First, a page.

Investors say the great American consumer is about to hit a wall

Investors say the great American consumer is about to hit a wall

(Bloomberg) — After avoiding a recession for longer than many thought possible, the American consumer is finally on the brink of collapse, according to Bloomberg’s latest Markets Live Pulse poll.

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More than half of the 526 respondents to the survey said personal consumption — the most important driver of economic growth — will contract in early 2024, which would be the first quarterly decline since the start of the pandemic. Another 21% said the reversal would happen sooner, in the last quarter of this year, as higher borrowing costs hit household budgets while Covid-era savings plummet.

This result contrasts with the optimism that prevailed in US stock markets during most of the summer, as slowing inflation and low unemployment boosted hopes of a so-called soft landing. If the economy stops growing – a very likely scenario if consumer spending contracts – it could mean more downside for stocks, which have already retreated from their highs in late July.

“The prospect of a soft landing, lower inflation, the end of Fed tightening, peak interest rates, a stabilizing dollar, stabilizing oil prices — all of these things helped push the market higher,” says Alec Young, chief investment strategist at MAPsignals. . . “If the market loses confidence in this scenario, the stocks are at risk.”

“It’s not sustainable”

Right now, the US economy appears to be accelerating rather than stopping. Growth is expected to accelerate in the third quarter on the back of the recent rise in household spending, which jumped in July by the most in six months.

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For some analysts, it looks like the final giveaway.

“The big question is: Is this power in consumption sustainable?” says Anna Wong, chief U.S. economist at Bloomberg Economics, who expects a recession to begin by the end of the year. “It’s not sustainable, because it’s driven by these one-time factors” — particularly summer bingeing on blockbuster movies and concert tours.

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The continued strength of the US labor market has supported household spending in the face of the largest price increases in decades. That has prompted some analysts to push back their recession forecasts — or even scrap them altogether.

Economists at Goldman Sachs Group. We expect the consumer to outperform again in 2024 — and to keep the economy growing — amid steady job growth and wage increases that beat inflation.

“Really struggling”

But there are plenty of headwinds on the horizon.

Researchers at the Federal Reserve Bank of San Francisco say the excess savings that helped consumers ride out price hikes will run out in the current quarter — a sentiment with which three-quarters of respondents to the MLIV Pulse survey agreed.

“There is a growing problem that the lower end of the income and wealth spectrum is actually suffering from the inflation that has accumulated in the last couple of years,” while wealthier Americans remain protected from savings and rising asset values, said Thomas Simons, US economist at Jefferies. .

He added that overall, consumers were able to bend under the weight of rising prices. “But there will come a point where that is no longer possible.”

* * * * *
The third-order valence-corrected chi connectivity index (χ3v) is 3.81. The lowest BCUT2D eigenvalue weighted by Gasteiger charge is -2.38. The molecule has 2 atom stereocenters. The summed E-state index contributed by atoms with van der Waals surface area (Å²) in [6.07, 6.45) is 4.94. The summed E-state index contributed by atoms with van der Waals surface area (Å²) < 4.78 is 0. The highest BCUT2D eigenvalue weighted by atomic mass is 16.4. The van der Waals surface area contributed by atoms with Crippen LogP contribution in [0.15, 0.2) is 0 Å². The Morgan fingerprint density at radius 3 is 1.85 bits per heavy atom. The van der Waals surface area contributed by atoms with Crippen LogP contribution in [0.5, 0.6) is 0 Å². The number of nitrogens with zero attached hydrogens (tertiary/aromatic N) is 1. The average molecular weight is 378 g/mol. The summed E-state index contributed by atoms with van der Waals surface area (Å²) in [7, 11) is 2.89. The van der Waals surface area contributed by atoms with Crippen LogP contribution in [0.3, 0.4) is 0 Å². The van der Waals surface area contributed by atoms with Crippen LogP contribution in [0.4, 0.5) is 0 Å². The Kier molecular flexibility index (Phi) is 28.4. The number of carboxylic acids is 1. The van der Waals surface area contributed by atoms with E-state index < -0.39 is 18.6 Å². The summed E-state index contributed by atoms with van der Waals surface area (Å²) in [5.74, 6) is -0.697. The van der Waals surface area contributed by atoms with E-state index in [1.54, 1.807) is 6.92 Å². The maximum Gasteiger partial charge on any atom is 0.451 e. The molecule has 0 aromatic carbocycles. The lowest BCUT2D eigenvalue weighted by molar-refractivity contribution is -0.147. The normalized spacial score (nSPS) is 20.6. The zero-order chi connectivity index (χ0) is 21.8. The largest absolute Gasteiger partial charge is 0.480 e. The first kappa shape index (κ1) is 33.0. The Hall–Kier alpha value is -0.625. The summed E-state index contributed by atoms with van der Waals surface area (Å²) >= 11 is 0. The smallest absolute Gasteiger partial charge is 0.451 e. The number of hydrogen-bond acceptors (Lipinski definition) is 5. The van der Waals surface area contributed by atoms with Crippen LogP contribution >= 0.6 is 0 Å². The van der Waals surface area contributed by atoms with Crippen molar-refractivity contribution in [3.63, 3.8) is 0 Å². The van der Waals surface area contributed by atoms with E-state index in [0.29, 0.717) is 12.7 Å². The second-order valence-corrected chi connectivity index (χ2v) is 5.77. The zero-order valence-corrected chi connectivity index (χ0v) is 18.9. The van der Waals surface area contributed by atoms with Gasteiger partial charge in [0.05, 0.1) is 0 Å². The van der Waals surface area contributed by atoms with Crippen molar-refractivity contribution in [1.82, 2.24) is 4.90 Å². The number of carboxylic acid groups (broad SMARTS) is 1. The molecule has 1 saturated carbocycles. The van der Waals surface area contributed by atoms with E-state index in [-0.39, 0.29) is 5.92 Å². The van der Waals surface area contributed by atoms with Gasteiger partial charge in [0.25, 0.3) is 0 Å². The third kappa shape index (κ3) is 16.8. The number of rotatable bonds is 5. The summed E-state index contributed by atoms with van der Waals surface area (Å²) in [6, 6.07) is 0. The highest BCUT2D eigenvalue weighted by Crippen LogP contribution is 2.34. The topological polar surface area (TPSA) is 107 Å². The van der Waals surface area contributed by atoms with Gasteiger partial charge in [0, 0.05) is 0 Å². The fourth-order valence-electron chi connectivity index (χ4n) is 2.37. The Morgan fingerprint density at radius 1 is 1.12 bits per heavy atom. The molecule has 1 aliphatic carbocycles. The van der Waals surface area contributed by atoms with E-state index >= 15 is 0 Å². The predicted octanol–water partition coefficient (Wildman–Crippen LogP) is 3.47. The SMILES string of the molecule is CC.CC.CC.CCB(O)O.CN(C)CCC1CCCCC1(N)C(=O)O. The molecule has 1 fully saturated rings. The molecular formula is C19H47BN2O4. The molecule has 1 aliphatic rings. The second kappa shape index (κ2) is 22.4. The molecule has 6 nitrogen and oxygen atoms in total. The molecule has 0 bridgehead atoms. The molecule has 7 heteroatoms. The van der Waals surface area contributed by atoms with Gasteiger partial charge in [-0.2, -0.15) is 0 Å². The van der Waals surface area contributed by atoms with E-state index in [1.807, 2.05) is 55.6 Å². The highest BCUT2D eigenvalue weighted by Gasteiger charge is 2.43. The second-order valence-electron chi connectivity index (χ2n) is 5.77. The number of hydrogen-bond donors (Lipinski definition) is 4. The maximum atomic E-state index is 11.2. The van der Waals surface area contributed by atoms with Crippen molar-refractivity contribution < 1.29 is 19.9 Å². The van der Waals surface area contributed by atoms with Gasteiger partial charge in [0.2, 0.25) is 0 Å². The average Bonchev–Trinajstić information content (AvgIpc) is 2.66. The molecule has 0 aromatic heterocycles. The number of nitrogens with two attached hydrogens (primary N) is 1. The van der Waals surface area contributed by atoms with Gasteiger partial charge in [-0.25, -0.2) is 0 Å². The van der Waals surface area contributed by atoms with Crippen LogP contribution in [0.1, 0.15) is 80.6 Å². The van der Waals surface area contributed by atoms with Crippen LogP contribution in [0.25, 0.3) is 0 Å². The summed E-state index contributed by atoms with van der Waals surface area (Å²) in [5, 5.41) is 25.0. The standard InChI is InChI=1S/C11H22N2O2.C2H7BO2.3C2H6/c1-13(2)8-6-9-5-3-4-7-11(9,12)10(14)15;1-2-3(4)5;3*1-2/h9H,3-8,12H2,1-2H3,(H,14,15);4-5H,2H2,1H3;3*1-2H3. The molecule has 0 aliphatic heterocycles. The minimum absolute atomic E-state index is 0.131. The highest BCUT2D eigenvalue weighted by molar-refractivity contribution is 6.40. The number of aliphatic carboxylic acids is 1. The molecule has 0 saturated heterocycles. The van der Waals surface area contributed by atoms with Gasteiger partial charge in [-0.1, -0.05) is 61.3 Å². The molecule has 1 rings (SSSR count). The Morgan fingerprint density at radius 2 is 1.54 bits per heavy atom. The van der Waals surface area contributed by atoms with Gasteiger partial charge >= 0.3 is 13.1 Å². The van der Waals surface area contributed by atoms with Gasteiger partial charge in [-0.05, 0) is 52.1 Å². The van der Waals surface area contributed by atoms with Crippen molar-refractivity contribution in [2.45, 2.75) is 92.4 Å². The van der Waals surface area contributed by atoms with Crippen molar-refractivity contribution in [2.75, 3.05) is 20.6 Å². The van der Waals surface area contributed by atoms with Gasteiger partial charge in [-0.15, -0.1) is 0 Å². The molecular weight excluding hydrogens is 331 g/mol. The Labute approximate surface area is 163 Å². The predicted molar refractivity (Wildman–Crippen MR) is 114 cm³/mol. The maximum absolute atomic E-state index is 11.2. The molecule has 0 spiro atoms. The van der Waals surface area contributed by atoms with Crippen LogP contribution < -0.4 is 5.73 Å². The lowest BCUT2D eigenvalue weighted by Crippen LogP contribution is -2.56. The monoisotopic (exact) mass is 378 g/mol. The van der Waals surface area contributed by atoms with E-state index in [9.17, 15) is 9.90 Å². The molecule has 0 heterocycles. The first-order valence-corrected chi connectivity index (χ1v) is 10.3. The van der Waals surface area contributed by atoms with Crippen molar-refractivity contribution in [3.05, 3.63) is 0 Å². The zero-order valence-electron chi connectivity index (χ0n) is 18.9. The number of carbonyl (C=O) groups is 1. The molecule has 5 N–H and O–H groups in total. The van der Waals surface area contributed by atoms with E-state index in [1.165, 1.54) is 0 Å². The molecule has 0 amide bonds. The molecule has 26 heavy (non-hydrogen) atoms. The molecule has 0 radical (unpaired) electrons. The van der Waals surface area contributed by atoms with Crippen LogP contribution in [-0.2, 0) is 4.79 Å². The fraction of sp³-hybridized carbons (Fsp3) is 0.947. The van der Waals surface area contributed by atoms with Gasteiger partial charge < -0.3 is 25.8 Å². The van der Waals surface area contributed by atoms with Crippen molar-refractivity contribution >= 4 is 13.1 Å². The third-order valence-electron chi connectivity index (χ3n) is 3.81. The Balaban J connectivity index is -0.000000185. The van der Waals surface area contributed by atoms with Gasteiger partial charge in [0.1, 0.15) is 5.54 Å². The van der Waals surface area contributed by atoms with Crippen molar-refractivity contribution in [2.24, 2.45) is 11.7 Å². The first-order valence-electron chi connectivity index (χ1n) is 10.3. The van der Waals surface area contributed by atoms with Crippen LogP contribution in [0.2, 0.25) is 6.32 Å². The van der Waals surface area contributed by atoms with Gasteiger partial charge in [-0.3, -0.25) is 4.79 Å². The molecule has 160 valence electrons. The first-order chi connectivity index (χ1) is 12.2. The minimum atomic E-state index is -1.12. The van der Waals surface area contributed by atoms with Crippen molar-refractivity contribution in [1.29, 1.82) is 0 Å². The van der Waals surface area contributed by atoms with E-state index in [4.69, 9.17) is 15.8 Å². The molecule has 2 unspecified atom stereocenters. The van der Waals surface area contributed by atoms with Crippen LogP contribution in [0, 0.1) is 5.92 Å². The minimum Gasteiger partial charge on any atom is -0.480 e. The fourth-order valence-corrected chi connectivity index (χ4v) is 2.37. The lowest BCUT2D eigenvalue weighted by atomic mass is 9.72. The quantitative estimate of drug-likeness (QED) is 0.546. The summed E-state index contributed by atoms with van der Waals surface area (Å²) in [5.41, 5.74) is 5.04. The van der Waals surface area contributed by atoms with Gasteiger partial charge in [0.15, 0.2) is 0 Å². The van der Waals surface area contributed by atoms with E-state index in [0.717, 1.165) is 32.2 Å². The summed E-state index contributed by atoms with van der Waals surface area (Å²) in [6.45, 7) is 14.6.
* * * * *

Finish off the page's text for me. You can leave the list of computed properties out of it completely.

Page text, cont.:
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Read more: US consumers approach day of reckoning as pandemic cash stock dwindles

Delinquency rates on credit cards and car loans are on the rise, as families feel the financial pressure after the Federal Reserve raised interest rates by more than five percentage points.

Another type of debt — student loans — is about to come due again for millions of Americans who took advantage of a payment freeze due to the pandemic.

A majority of investors in the MLIV Pulse survey cited declining credit availability and rising costs — mortgage rates are near their highest levels in two decades — as the biggest hurdle for consumers in the coming months.

About three-quarters of survey respondents said auto or retail stocks are most vulnerable to a decline in excess savings and a tightening of consumer credit — a concern that has not been fully priced in by markets. While General Motors and Ford Motor Company. Essentially missing from the broader stock rally this year, Tesla Inc. More than double the value.

“It just takes longer.”

With the fate of the economy hinging on what American consumers do next, investors are looking everywhere for the answer.

When asked what they considered a good leading indicator, MLIV Pulse respondents pointed to everything from more standard measures — such as retail sales or credit card delinquencies — to airline reservations, pet adoptions, and use of “buy now, pay later” installment plans. .

This may be because conventional evidence has often proven unreliable amid the turmoil of the past few years.

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“The traditional rules of the game of the economy and markets are challenging in this post-pandemic environment,” said Keith Lerner, co-chief investment officer at Truist Wealth. “Things take longer to finish.”

The MLIV Pulse survey of Bloomberg News readers is conducted on the platform and online on a weekly basis by the Bloomberg’s Markets Live team, who also runs the MLIV blog. This week, the MLIV Pulse poll asks if investors have fully regained the confidence in UK assets that they lost during the short-lived premiership of Liz Truss. Click here to share your views.

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